Britain hopes to make a decision on Huawei’s role in 5G by autumn

Britain hopes to make a decision on Huawei’s role in 5G by autumn
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Digital Minister Nicky Morgan says Britain should finally make a decision on whether to allow Huawei in 5G networks by autumn.

“We will make the right decision for the UK. I would hope we could do something by the autumn,” Morgan told BBC radio. “We’ve got to make sure that this is going to be a decision for the long term, making sure that we keep all our networks secure.”

The timing of Morgan’s comment is notable so close to the end of the G7 meeting in Biarritz, France. Prime Minister Boris Johnson met Huawei-critic President Trump for the first time since coming into No. 10.

Some have speculated that any post-Brexit trade deal between the UK and US would require Britain not to allow Huawei in national 5G networks.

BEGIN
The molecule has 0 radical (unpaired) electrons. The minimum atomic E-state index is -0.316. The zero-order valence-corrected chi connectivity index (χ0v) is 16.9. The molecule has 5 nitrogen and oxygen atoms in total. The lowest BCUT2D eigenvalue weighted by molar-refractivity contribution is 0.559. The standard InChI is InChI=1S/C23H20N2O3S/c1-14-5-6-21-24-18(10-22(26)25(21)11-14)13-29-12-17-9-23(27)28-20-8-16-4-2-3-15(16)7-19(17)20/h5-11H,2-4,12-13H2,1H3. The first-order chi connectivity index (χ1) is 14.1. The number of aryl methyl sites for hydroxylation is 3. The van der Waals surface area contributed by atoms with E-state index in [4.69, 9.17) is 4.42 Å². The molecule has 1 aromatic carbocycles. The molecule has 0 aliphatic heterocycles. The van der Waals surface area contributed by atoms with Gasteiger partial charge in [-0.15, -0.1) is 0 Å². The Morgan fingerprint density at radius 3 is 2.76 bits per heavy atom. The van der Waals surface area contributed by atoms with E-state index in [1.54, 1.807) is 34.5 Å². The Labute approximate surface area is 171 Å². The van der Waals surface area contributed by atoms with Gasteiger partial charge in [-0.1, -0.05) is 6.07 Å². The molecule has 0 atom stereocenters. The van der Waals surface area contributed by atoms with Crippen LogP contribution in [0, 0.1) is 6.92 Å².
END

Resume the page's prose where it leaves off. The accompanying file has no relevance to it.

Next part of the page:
Speaking to Reuters last month, Johnson said:

“It is very important to recognise that there can be significant benefits to investment from overseas in this country and Chinese companies are welcome as much as any other companies, but you would not expect the UK to do anything to compromise its vital national security infrastructure and you would not expect me as prime minister to do anything to compromise the ability of our fantastic intelligence services to share information as they do particularly with our five eyes partners, so that is the principle that will guide us.”

The US has expressed concerns its intelligence-sharing relationship with the UK may be reduced if Huawei equipment is used in Britain’s 5G networks. The US believes Huawei is controlled by Beijing and would be forced to comply with surveillance requests, an allegation which Huawei strongly denies.

While it’s understandable that concerns over security may hamper an intelligence relationship, there’s little practical reason for it to affect future trade between the UK and US.

During his press conference at the G7, Johnson was asked whether President Trump was putting any pressure on him over the use of Huawei equipment in trade talks. Johnson’s response was a blunt “no”.

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